Judge calls prosecutor’s rejection of gay juror ‘shocking’

A judge in San Diego has dismissed an entire jury panel in a case involving same-sex marriage activists, saying the prosecutors’ rejection of a possible juror because of his sexual orientation violated the defendants’ rights to a representative jury, local media reports say.

 Superior Court Judge Joan Weber issued the ruling Tuesday after lawyers for the group of activists, known as the “Equality 9,” challenged the rejection of the juror, who was gay and had protested in support of gay rights in the past, The San Diego Union-Tribune reported.

Defense attorneys said the juror’s dismissal violated their clients’ rights to a fair trial. But prosecutors said answers given on a questionnaire by the potential juror, including the past protest, were the reasons why he was let go, according to the Tribune. Assistant City Attorney Andrew Jones said the case was focused on the actions of the activists.

“That’s all that this is about,” Jones said. “It has nothing to do with same-sex marriage.”

The judge said the prosecutors’ actions were “shocking” and she was “heartbroken,” according to the Tribune and NBCSanDiego.com.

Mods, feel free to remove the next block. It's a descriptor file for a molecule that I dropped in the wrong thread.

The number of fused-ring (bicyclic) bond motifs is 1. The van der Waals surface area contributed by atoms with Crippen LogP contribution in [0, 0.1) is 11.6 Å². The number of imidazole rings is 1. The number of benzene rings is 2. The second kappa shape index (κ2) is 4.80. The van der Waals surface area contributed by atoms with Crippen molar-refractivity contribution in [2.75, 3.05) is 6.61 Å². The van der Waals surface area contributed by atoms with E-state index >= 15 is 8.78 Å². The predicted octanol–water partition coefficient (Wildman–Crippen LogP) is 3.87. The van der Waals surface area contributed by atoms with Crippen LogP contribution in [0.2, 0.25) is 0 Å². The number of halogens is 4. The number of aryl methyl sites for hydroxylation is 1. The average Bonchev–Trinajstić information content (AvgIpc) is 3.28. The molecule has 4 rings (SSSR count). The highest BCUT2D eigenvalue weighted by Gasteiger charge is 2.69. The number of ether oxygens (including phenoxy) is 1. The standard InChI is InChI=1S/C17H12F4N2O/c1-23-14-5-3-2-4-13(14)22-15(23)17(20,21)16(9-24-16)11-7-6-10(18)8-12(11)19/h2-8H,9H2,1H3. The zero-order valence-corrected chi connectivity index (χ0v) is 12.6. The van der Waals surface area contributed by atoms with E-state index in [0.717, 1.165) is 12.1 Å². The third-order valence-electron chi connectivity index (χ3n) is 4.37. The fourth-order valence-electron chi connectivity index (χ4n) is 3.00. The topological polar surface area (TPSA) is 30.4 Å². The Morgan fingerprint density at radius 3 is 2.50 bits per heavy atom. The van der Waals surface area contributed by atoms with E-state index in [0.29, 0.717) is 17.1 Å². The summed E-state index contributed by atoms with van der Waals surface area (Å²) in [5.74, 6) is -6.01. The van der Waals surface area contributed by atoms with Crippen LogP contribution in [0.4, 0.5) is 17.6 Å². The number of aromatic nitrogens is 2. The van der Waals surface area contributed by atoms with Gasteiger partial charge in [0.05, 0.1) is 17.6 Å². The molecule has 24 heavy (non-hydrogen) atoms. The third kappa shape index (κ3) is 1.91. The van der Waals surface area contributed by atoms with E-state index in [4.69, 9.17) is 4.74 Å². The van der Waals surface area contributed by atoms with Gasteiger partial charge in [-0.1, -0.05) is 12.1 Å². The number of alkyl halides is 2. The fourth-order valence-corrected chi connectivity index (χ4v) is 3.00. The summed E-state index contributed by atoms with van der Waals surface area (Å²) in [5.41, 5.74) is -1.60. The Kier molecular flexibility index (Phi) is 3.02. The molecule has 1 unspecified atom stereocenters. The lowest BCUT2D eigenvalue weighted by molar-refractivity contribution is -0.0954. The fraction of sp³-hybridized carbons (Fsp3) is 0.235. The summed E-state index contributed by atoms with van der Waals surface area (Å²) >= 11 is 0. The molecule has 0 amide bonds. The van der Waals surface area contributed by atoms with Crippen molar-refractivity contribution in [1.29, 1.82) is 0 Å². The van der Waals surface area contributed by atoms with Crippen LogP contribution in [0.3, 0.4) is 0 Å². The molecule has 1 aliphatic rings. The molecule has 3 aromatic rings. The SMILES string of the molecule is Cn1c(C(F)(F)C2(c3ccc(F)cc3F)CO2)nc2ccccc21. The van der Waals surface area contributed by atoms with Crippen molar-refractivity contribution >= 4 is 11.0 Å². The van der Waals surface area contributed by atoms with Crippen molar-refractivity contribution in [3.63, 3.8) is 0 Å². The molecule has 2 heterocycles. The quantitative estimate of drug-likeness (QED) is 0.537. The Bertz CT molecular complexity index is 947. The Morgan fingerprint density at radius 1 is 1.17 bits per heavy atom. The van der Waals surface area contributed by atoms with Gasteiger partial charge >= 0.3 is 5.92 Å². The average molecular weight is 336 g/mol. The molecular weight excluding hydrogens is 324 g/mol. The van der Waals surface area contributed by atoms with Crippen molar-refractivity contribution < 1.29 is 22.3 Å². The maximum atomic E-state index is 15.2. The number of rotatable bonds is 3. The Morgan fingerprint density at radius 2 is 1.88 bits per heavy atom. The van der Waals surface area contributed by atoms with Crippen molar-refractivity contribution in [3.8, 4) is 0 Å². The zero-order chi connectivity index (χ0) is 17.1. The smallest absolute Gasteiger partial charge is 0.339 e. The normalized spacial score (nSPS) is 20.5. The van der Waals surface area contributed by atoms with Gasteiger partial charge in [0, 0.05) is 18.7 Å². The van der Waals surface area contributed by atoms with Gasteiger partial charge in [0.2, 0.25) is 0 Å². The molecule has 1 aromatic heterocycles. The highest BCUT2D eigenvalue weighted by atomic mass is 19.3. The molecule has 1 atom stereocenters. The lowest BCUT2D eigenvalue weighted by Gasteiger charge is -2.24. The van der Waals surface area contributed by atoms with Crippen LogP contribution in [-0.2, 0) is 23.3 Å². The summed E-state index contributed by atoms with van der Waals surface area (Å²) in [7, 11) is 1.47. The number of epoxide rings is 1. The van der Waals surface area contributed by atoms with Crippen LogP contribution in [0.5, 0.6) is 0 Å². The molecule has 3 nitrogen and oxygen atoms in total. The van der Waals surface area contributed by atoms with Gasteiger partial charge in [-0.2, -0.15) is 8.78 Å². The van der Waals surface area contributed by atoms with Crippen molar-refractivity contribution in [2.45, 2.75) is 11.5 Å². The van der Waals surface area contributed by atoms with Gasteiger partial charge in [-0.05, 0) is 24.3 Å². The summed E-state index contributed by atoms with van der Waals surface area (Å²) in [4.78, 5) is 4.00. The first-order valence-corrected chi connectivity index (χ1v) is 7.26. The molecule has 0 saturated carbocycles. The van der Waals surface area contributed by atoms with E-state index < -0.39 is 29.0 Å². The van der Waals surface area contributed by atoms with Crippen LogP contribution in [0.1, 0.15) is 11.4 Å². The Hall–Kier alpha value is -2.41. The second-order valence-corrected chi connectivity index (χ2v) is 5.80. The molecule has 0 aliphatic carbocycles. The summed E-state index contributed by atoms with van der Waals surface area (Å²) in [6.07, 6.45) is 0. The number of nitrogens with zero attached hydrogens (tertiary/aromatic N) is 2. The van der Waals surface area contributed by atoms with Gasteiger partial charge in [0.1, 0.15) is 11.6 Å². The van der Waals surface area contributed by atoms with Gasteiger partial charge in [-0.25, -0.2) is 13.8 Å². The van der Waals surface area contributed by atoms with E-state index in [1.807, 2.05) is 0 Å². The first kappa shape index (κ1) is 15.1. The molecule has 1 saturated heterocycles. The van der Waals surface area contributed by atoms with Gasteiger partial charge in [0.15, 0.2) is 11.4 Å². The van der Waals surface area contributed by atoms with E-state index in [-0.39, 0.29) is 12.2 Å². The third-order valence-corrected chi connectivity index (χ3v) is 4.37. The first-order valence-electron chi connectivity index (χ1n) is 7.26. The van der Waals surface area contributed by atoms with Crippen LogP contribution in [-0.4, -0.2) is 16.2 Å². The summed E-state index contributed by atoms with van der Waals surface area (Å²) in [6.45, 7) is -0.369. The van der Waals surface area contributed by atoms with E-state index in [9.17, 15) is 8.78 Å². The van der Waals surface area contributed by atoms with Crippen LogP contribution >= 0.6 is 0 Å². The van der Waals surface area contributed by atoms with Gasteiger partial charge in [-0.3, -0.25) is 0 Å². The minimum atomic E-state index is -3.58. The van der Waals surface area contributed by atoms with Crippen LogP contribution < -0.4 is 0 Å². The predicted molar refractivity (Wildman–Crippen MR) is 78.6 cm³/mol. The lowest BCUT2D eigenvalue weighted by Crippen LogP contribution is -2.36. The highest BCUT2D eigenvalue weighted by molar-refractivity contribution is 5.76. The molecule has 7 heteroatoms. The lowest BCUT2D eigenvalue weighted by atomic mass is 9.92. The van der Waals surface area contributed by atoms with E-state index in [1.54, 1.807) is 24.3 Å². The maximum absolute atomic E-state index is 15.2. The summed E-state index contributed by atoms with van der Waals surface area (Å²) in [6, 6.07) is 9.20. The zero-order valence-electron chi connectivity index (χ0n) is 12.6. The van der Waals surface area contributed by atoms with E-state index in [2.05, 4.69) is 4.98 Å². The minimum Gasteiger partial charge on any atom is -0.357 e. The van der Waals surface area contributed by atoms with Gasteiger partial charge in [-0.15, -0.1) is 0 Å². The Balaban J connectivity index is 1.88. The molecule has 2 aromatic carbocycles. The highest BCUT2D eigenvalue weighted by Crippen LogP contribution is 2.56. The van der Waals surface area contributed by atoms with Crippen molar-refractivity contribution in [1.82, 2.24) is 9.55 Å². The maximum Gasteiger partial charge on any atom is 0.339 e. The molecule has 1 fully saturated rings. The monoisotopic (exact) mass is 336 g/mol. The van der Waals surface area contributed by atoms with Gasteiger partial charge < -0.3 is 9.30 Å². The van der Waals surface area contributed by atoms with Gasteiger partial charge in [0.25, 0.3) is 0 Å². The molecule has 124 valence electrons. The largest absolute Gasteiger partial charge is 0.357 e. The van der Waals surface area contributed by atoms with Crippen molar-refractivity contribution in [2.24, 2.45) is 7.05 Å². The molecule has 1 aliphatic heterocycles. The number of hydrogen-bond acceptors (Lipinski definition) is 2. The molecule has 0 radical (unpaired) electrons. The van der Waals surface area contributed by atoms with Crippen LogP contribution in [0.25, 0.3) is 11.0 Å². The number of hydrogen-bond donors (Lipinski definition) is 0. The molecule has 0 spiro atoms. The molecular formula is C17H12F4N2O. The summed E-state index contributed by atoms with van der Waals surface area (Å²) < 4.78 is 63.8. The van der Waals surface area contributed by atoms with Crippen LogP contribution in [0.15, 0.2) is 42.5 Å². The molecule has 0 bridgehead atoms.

The group of defendants — originally nine, but now six — were charged with refusing to disperse and interfering with the business of a public agency for holding a long, sit-down protest in a hallway outside the county clerk’s office on August 19, 2010, according to NBCSanDiego.com.

They had been protesting in support of a couple who had made an appointment to marry after U.S. District Judge Vaughn Walker overturned Prop. 8, California’s same-sex marriage ban, and said the marriages could begin Aug. 18 of that year.

However, the county clerk would not certify same-sex marriages because Walker’s ruling was set aside pending appellate review.

Of the nine protesters, three accepted a deal from the city attorney’s office to plead no contest to an infraction, according to the Tribune. The lawyers will be in court early Wednesday to talk about the next steps in the case of the remaining six.


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